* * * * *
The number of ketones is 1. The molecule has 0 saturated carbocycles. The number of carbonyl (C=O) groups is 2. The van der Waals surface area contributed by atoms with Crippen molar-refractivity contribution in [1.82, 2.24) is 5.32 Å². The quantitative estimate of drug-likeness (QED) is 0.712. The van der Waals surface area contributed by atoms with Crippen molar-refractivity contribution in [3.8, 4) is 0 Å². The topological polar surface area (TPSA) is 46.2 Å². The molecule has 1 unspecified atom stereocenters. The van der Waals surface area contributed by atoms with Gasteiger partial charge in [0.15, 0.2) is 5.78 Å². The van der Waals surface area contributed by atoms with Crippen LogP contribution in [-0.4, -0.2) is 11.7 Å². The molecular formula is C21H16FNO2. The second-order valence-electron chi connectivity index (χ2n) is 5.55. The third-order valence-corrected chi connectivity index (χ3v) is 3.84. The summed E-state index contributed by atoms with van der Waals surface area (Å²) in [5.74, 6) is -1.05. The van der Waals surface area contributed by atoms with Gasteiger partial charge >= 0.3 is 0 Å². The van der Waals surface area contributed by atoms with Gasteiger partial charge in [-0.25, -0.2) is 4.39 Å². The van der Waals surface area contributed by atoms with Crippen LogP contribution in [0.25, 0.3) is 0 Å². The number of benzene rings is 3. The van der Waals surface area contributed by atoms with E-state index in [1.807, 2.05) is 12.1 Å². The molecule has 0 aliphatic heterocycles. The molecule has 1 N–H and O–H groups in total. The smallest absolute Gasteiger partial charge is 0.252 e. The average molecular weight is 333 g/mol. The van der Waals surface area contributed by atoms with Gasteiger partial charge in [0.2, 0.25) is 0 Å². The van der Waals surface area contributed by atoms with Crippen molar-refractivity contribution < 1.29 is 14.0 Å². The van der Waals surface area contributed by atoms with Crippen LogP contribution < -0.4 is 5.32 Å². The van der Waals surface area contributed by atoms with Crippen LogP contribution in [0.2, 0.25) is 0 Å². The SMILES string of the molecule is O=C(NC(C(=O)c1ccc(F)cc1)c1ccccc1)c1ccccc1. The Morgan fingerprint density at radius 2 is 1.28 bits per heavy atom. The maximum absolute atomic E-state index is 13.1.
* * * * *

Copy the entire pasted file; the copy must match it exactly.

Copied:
The number of ketones is 1. The molecule has 0 saturated carbocycles. The number of carbonyl (C=O) groups is 2. The van der Waals surface area contributed by atoms with Crippen molar-refractivity contribution in [1.82, 2.24) is 5.32 Å². The quantitative estimate of drug-likeness (QED) is 0.712. The van der Waals surface area contributed by atoms with Crippen molar-refractivity contribution in [3.8, 4) is 0 Å². The topological polar surface area (TPSA) is 46.2 Å². The molecule has 1 unspecified atom stereocenters. The van der Waals surface area contributed by atoms with Gasteiger partial charge in [0.15, 0.2) is 5.78 Å². The van der Waals surface area contributed by atoms with Crippen LogP contribution in [-0.4, -0.2) is 11.7 Å². The molecular formula is C21H16FNO2. The second-order valence-electron chi connectivity index (χ2n) is 5.55. The third-order valence-corrected chi connectivity index (χ3v) is 3.84. The summed E-state index contributed by atoms with van der Waals surface area (Å²) in [5.74, 6) is -1.05. The van der Waals surface area contributed by atoms with Gasteiger partial charge >= 0.3 is 0 Å². The van der Waals surface area contributed by atoms with Gasteiger partial charge in [-0.25, -0.2) is 4.39 Å². The van der Waals surface area contributed by atoms with Crippen LogP contribution in [0.25, 0.3) is 0 Å². The number of benzene rings is 3. The van der Waals surface area contributed by atoms with E-state index in [1.807, 2.05) is 12.1 Å². The molecule has 0 aliphatic heterocycles. The molecule has 1 N–H and O–H groups in total. The smallest absolute Gasteiger partial charge is 0.252 e. The average molecular weight is 333 g/mol. The van der Waals surface area contributed by atoms with Gasteiger partial charge in [0.2, 0.25) is 0 Å². The van der Waals surface area contributed by atoms with Crippen molar-refractivity contribution < 1.29 is 14.0 Å². The van der Waals surface area contributed by atoms with Crippen LogP contribution < -0.4 is 5.32 Å². The van der Waals surface area contributed by atoms with Crippen LogP contribution in [0.2, 0.25) is 0 Å². The SMILES string of the molecule is O=C(NC(C(=O)c1ccc(F)cc1)c1ccccc1)c1ccccc1. The Morgan fingerprint density at radius 2 is 1.28 bits per heavy atom. The maximum absolute atomic E-state index is 13.1.